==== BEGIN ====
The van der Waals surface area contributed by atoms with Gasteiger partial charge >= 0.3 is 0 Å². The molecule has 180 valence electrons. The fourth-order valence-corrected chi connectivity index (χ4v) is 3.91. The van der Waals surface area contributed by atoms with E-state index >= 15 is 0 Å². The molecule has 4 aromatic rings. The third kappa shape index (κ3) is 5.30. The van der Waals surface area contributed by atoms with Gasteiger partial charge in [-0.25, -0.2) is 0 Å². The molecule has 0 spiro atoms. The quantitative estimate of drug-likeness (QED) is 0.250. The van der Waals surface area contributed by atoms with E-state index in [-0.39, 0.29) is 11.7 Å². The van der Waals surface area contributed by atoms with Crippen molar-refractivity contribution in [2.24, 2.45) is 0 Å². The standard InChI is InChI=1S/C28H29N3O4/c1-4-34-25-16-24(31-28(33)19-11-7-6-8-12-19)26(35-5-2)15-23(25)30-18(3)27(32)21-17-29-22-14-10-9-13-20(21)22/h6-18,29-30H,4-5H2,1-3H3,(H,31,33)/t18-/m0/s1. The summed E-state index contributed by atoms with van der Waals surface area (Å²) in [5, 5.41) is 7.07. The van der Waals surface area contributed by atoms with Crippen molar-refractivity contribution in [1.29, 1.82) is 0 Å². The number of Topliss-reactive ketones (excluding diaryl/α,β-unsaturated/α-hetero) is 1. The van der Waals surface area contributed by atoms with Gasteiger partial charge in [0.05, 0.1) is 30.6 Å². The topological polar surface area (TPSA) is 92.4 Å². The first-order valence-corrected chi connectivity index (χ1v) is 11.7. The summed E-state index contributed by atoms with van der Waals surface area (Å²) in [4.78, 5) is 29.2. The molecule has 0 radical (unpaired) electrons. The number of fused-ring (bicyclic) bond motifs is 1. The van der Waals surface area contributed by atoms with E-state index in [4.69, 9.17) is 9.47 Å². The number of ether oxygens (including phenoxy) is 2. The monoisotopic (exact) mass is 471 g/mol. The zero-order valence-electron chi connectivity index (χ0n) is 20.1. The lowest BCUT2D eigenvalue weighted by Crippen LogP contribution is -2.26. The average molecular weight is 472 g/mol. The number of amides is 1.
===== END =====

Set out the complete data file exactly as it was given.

The van der Waals surface area contributed by atoms with Gasteiger partial charge >= 0.3 is 0 Å². The molecule has 180 valence electrons. The fourth-order valence-corrected chi connectivity index (χ4v) is 3.91. The van der Waals surface area contributed by atoms with E-state index >= 15 is 0 Å². The molecule has 4 aromatic rings. The third kappa shape index (κ3) is 5.30. The van der Waals surface area contributed by atoms with Gasteiger partial charge in [-0.25, -0.2) is 0 Å². The molecule has 0 spiro atoms. The quantitative estimate of drug-likeness (QED) is 0.250. The van der Waals surface area contributed by atoms with E-state index in [-0.39, 0.29) is 11.7 Å². The van der Waals surface area contributed by atoms with Crippen molar-refractivity contribution in [2.24, 2.45) is 0 Å². The standard InChI is InChI=1S/C28H29N3O4/c1-4-34-25-16-24(31-28(33)19-11-7-6-8-12-19)26(35-5-2)15-23(25)30-18(3)27(32)21-17-29-22-14-10-9-13-20(21)22/h6-18,29-30H,4-5H2,1-3H3,(H,31,33)/t18-/m0/s1. The summed E-state index contributed by atoms with van der Waals surface area (Å²) in [5, 5.41) is 7.07. The van der Waals surface area contributed by atoms with Crippen molar-refractivity contribution in [1.29, 1.82) is 0 Å². The number of Topliss-reactive ketones (excluding diaryl/α,β-unsaturated/α-hetero) is 1. The van der Waals surface area contributed by atoms with Gasteiger partial charge in [0.05, 0.1) is 30.6 Å². The topological polar surface area (TPSA) is 92.4 Å². The first-order valence-corrected chi connectivity index (χ1v) is 11.7. The summed E-state index contributed by atoms with van der Waals surface area (Å²) in [4.78, 5) is 29.2. The molecule has 0 radical (unpaired) electrons. The number of fused-ring (bicyclic) bond motifs is 1. The van der Waals surface area contributed by atoms with E-state index in [4.69, 9.17) is 9.47 Å². The number of ether oxygens (including phenoxy) is 2. The monoisotopic (exact) mass is 471 g/mol. The zero-order valence-electron chi connectivity index (χ0n) is 20.1. The lowest BCUT2D eigenvalue weighted by Crippen LogP contribution is -2.26. The average molecular weight is 472 g/mol. The number of amides is 1.